Pearson to hit profit expectations despite shut Australian immigration centres

Education publisher Pearson’s international business has remained one of its worst hit areas by the Covid-19 pandemic as Australian immigration test centres stayed closed, but it will still hit profit expectations for last year.

The company said that international sales had dropped 19% across 2020, amid a wider fall.

The closure of immigration and test centres in Australia meant that the number of the company’s PTE English language tests being taken dropped by 36% compared to 2019.

The Covid-19 pandemic also weighed on purchases of courseware internationally, the business said.

Overall, the business said that revenue is expected to have dropped 10% to £3.5 billion when it reports full-year figures in March.

But Pearson’s digital platforms, which it has been investing in for several years, saw a boost amid lockdown. Global online sales rose by 18% year-on-year.

“This morning’s release summarises a challenging year during which the Covid-19 pandemic has driven a polarisation in the performance of its operations,” said Roddy Davidson, an analyst at Shore Capital Markets.

Pearson said that it expects to deliver another £50 million in cost efficiencies during the current year, adding to the £60 million of benefits from 2020.

It expects to make an adjusted operating profit in the range of £310 million to £315 million.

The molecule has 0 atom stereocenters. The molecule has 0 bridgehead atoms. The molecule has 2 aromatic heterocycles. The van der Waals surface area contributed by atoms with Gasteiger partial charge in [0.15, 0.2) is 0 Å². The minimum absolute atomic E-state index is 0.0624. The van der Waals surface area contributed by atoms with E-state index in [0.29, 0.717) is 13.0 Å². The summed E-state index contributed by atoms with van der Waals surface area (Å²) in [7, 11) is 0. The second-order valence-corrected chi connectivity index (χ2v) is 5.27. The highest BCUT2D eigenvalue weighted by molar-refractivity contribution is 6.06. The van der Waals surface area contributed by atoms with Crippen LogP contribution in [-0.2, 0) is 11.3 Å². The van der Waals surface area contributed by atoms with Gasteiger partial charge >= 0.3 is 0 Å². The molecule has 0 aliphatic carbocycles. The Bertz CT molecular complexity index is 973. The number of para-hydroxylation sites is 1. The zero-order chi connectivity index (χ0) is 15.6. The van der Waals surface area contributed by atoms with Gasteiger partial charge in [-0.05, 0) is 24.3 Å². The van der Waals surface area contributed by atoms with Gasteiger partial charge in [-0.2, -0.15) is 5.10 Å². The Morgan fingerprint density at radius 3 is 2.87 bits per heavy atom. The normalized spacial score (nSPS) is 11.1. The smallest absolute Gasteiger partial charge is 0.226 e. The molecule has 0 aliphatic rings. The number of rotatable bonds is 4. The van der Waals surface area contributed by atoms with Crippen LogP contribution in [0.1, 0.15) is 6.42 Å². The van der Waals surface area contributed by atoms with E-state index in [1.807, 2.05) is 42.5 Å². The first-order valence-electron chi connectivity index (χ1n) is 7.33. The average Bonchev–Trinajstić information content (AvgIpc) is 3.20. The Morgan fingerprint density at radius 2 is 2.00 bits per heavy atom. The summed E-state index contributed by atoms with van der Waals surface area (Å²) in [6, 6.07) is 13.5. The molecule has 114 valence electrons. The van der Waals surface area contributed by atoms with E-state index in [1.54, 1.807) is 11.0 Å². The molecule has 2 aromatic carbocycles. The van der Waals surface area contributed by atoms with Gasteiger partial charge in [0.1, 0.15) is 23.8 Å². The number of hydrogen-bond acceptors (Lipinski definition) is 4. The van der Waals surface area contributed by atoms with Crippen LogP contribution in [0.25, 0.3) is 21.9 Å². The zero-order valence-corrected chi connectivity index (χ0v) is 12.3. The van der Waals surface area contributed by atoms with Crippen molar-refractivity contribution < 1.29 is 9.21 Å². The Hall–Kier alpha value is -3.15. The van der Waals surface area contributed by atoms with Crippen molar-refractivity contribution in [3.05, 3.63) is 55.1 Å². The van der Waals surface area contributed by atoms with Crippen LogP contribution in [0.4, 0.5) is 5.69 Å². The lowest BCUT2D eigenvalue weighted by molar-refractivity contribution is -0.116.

“Despite facing significant uncertainty, our teams have been laser-focused on closing out 2020, enabling us to report sales and profit for 2020 in line with expectations,” said Andy Bird during his first trading update as the company’s chief executive.

“Uncertainty remains in the near-term as a result of the ongoing pandemic, with further lockdowns, exam cancellations and reduced global mobility. However, I am excited about our future given the shift to online learning and the huge opportunity to help more people develop the skills they need.”

Shares rose about 7% in the first hour of trading in London after the update.

Mr Bird added: “At the end of 2020, we made several key hires to accelerate our digital growth and, looking ahead, we start the year with momentum, pace and confidence.

“Our broader goal is to become a more consumer-focused company, targeting the incredible opportunity that exists to have a direct relationship with millions of lifelong learners.”